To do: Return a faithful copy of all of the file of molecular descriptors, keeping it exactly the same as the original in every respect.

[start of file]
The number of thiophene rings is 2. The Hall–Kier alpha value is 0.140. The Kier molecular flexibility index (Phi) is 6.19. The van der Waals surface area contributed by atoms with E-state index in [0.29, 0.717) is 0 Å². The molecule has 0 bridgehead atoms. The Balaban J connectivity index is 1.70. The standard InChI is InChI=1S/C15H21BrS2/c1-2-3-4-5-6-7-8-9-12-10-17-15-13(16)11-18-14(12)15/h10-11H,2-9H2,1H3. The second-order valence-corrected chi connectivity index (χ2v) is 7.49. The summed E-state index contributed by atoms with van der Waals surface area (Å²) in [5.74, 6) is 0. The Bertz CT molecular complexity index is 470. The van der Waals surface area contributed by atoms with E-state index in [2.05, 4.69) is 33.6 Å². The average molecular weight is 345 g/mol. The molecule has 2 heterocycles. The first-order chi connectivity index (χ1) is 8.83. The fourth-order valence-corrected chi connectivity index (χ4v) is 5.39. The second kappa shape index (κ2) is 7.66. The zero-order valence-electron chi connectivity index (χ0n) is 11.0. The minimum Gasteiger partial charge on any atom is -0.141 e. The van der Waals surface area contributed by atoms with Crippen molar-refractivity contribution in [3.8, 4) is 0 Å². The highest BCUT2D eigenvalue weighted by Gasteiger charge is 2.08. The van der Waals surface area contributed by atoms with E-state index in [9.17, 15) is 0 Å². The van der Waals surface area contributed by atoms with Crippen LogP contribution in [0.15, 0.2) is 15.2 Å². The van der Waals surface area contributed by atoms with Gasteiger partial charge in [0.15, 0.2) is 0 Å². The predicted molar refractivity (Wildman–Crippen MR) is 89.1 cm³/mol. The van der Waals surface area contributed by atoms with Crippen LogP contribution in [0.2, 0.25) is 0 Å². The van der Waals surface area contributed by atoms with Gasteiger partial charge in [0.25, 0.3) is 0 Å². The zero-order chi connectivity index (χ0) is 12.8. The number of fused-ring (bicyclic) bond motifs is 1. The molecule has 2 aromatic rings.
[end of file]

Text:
The number of thiophene rings is 2. The Hall–Kier alpha value is 0.140. The Kier molecular flexibility index (Phi) is 6.19. The van der Waals surface area contributed by atoms with E-state index in [0.29, 0.717) is 0 Å². The molecule has 0 bridgehead atoms. The Balaban J connectivity index is 1.70. The standard InChI is InChI=1S/C15H21BrS2/c1-2-3-4-5-6-7-8-9-12-10-17-15-13(16)11-18-14(12)15/h10-11H,2-9H2,1H3. The second-order valence-corrected chi connectivity index (χ2v) is 7.49. The summed E-state index contributed by atoms with van der Waals surface area (Å²) in [5.74, 6) is 0. The Bertz CT molecular complexity index is 470. The van der Waals surface area contributed by atoms with E-state index in [2.05, 4.69) is 33.6 Å². The average molecular weight is 345 g/mol. The molecule has 2 heterocycles. The first-order chi connectivity index (χ1) is 8.83. The fourth-order valence-corrected chi connectivity index (χ4v) is 5.39. The second kappa shape index (κ2) is 7.66. The zero-order valence-electron chi connectivity index (χ0n) is 11.0. The minimum Gasteiger partial charge on any atom is -0.141 e. The van der Waals surface area contributed by atoms with Crippen molar-refractivity contribution in [3.8, 4) is 0 Å². The highest BCUT2D eigenvalue weighted by Gasteiger charge is 2.08. The van der Waals surface area contributed by atoms with E-state index in [9.17, 15) is 0 Å². The van der Waals surface area contributed by atoms with Crippen LogP contribution in [0.15, 0.2) is 15.2 Å². The van der Waals surface area contributed by atoms with Gasteiger partial charge in [0.15, 0.2) is 0 Å². The predicted molar refractivity (Wildman–Crippen MR) is 89.1 cm³/mol. The van der Waals surface area contributed by atoms with Crippen LogP contribution in [0.2, 0.25) is 0 Å². The van der Waals surface area contributed by atoms with Gasteiger partial charge in [0.25, 0.3) is 0 Å². The zero-order chi connectivity index (χ0) is 12.8. The number of fused-ring (bicyclic) bond motifs is 1. The molecule has 2 aromatic rings.